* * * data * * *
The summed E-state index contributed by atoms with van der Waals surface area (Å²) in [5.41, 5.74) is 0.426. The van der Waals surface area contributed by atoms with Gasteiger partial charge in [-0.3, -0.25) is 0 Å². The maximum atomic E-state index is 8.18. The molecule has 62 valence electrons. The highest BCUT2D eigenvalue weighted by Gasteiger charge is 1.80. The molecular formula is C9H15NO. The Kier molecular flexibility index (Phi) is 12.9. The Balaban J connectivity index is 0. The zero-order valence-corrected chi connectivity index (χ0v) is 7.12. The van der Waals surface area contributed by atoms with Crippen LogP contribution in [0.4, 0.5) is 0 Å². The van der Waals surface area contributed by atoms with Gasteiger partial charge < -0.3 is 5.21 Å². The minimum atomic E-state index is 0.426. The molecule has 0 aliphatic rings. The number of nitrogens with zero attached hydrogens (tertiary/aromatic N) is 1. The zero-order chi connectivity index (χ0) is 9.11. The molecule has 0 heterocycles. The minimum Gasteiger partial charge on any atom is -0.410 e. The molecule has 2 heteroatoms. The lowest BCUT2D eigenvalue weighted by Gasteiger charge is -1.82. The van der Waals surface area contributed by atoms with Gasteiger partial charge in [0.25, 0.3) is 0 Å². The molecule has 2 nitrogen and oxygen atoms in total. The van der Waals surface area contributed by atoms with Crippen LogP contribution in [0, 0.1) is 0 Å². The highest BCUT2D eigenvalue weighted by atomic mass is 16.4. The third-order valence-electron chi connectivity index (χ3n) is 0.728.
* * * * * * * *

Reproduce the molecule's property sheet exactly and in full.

The summed E-state index contributed by atoms with van der Waals surface area (Å²) in [5.41, 5.74) is 0.426. The van der Waals surface area contributed by atoms with Gasteiger partial charge in [-0.3, -0.25) is 0 Å². The maximum atomic E-state index is 8.18. The molecule has 62 valence electrons. The highest BCUT2D eigenvalue weighted by Gasteiger charge is 1.80. The molecular formula is C9H15NO. The Kier molecular flexibility index (Phi) is 12.9. The Balaban J connectivity index is 0. The zero-order valence-corrected chi connectivity index (χ0v) is 7.12. The van der Waals surface area contributed by atoms with Crippen LogP contribution in [0.4, 0.5) is 0 Å². The van der Waals surface area contributed by atoms with Gasteiger partial charge < -0.3 is 5.21 Å². The minimum atomic E-state index is 0.426. The molecule has 0 aliphatic rings. The number of nitrogens with zero attached hydrogens (tertiary/aromatic N) is 1. The zero-order chi connectivity index (χ0) is 9.11. The molecule has 0 heterocycles. The minimum Gasteiger partial charge on any atom is -0.410 e. The molecule has 2 heteroatoms. The lowest BCUT2D eigenvalue weighted by Gasteiger charge is -1.82. The van der Waals surface area contributed by atoms with Gasteiger partial charge in [0.25, 0.3) is 0 Å². The molecule has 2 nitrogen and oxygen atoms in total. The van der Waals surface area contributed by atoms with Crippen LogP contribution in [0, 0.1) is 0 Å². The highest BCUT2D eigenvalue weighted by atomic mass is 16.4. The third-order valence-electron chi connectivity index (χ3n) is 0.728.